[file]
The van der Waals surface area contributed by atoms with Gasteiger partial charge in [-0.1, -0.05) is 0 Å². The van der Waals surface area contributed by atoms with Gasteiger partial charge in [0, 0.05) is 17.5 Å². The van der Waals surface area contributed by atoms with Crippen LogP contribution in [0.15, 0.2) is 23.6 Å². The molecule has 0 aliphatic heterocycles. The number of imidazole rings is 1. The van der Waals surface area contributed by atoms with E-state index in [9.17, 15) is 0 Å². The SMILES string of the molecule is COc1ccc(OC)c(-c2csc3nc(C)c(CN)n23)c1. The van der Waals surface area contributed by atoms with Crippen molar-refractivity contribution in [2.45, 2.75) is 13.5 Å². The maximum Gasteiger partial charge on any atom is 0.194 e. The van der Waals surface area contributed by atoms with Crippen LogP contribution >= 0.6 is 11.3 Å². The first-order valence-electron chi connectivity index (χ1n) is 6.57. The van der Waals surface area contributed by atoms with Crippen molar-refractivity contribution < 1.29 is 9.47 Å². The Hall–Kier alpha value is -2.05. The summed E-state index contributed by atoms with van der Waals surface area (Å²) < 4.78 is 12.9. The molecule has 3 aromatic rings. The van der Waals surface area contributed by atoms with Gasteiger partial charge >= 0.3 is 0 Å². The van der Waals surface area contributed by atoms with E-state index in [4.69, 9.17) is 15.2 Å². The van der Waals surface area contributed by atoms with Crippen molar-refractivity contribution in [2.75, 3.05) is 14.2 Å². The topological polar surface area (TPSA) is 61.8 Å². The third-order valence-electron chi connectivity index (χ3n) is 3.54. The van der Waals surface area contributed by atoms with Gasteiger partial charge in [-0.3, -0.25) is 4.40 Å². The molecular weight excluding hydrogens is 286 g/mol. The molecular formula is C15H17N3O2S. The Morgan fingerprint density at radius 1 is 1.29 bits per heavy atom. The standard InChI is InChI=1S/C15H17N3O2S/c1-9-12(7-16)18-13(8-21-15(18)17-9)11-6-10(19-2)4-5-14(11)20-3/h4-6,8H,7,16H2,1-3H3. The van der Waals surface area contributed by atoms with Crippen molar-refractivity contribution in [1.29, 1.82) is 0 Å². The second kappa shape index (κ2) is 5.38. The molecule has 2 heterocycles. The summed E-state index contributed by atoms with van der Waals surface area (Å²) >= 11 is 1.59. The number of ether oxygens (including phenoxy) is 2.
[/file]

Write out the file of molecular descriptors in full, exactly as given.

The van der Waals surface area contributed by atoms with Gasteiger partial charge in [-0.1, -0.05) is 0 Å². The van der Waals surface area contributed by atoms with Gasteiger partial charge in [0, 0.05) is 17.5 Å². The van der Waals surface area contributed by atoms with Crippen LogP contribution in [0.15, 0.2) is 23.6 Å². The molecule has 0 aliphatic heterocycles. The number of imidazole rings is 1. The van der Waals surface area contributed by atoms with E-state index in [9.17, 15) is 0 Å². The SMILES string of the molecule is COc1ccc(OC)c(-c2csc3nc(C)c(CN)n23)c1. The van der Waals surface area contributed by atoms with Crippen molar-refractivity contribution in [2.45, 2.75) is 13.5 Å². The maximum Gasteiger partial charge on any atom is 0.194 e. The van der Waals surface area contributed by atoms with Crippen LogP contribution >= 0.6 is 11.3 Å². The first-order valence-electron chi connectivity index (χ1n) is 6.57. The van der Waals surface area contributed by atoms with Crippen molar-refractivity contribution < 1.29 is 9.47 Å². The Hall–Kier alpha value is -2.05. The summed E-state index contributed by atoms with van der Waals surface area (Å²) < 4.78 is 12.9. The molecule has 3 aromatic rings. The van der Waals surface area contributed by atoms with Gasteiger partial charge >= 0.3 is 0 Å². The van der Waals surface area contributed by atoms with E-state index in [4.69, 9.17) is 15.2 Å². The van der Waals surface area contributed by atoms with Crippen molar-refractivity contribution in [2.75, 3.05) is 14.2 Å². The topological polar surface area (TPSA) is 61.8 Å². The third-order valence-electron chi connectivity index (χ3n) is 3.54. The van der Waals surface area contributed by atoms with Gasteiger partial charge in [-0.3, -0.25) is 4.40 Å². The molecular weight excluding hydrogens is 286 g/mol. The molecular formula is C15H17N3O2S. The Morgan fingerprint density at radius 1 is 1.29 bits per heavy atom. The standard InChI is InChI=1S/C15H17N3O2S/c1-9-12(7-16)18-13(8-21-15(18)17-9)11-6-10(19-2)4-5-14(11)20-3/h4-6,8H,7,16H2,1-3H3. The van der Waals surface area contributed by atoms with Crippen molar-refractivity contribution in [1.29, 1.82) is 0 Å². The second kappa shape index (κ2) is 5.38. The molecule has 2 heterocycles. The summed E-state index contributed by atoms with van der Waals surface area (Å²) >= 11 is 1.59. The number of ether oxygens (including phenoxy) is 2.